The number of flights at the embattled East Hampton Airport fell by 35 percent last year, as the pandemic limited travel. Complaints to an airport hotline dropped as well, by about 40 percent. But even in a slow year, there were 12,500 flights in or out of the airport — an astonishing number in itself. What that figure should tell you is that our kind-of quiet skies are about to get a whole lot louder as Covid-19 restrictions ease.
There was much in a recent airport consultant’s report to consider, but one statistic really stood out. In 2020, 75 percent of passengers arriving at the airport did so aboard commercial aircraft. When surveyed, about half of the passengers said that they would no longer visit if flights were banned. The consultants estimated the economic hit from this at between $3 million and $7 million, negligible sums, given how things are out here.
As airport traffic bounces back to previous highs, pressure will build on the East Hampton Town Board to take advantage of its long obligation to comply with the Federal Aviation Administration. Because in the past the town accepted money from the F.A.A., it had few options for controlling its use. However, the so-called grant assurances will finally run out in September, handing authority back to town officials. Among the town’s options after that happens are doing nothing, working with the F.A.A. on new noise-limiting measures, closing the airport temporarily to get around the F.A.A.’s requirement that it continue to allow commercial flights, or shutting it permanently.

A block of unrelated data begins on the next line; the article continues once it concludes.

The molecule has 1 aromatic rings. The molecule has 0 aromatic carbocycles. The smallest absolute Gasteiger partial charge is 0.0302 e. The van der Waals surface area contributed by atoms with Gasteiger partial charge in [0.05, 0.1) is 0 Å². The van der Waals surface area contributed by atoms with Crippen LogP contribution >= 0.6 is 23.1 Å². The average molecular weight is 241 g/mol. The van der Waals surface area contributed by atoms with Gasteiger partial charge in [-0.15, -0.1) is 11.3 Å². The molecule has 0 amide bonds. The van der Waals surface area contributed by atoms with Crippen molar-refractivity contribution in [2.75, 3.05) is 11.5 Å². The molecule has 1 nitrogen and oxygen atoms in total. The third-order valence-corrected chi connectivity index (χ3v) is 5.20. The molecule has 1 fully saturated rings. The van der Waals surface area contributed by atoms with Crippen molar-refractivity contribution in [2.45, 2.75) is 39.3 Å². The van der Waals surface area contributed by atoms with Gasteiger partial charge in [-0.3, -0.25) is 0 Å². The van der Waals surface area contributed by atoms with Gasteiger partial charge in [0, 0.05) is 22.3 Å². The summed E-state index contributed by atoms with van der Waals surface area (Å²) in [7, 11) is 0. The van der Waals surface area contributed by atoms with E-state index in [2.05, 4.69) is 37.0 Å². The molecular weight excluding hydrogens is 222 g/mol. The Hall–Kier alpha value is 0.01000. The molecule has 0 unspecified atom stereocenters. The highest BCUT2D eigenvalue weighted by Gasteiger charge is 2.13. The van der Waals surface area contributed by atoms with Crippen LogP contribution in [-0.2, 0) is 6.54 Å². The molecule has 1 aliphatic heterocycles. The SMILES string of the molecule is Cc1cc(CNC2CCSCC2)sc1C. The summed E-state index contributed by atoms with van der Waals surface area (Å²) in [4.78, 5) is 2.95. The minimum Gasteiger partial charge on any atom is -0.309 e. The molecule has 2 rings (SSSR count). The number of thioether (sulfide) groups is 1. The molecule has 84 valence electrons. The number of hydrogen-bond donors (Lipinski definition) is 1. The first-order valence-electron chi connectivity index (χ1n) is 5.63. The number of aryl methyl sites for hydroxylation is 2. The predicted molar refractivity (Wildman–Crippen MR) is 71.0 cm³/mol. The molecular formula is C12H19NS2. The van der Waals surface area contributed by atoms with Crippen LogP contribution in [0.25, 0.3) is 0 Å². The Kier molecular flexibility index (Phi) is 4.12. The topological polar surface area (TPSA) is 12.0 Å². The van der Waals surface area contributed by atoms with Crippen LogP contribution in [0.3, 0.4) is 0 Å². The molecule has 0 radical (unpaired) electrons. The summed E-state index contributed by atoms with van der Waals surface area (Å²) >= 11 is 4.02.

Closing East Hampton Airport for good now seems increasingly the only option for bringing relief to the tens of thousands of people who are affected by traffic flying in and out of it. The benefit to the region would be instant, both in terms of increased property values and the public’s sanity. One does not have to live anywhere near the airport to be troubled by it. Helicopters following the shoreline the length of Long Island can be heard long before they are seen as people try to relax on our beaches. Backyard gatherings are rocked by aircraft from Wainscott to the North Fork. Jets approach the airport by flying low over East Hampton Village most of the time, then back their engines as they land in a roar that can be heard for miles. Then there are localized environmental concerns about emissions and spills.
Among a blizzard of numbers suggesting that closing the East Hampton Airport should be given serious consideration is one, as in 1 percent — the maximum number of East Hampton visitors who use the airport in any given year. Considering this, it is very difficult to justify keeping things as they are. Little old East Hampton Airport has become a full-fledged commercial nightmare from which there appears but one way out.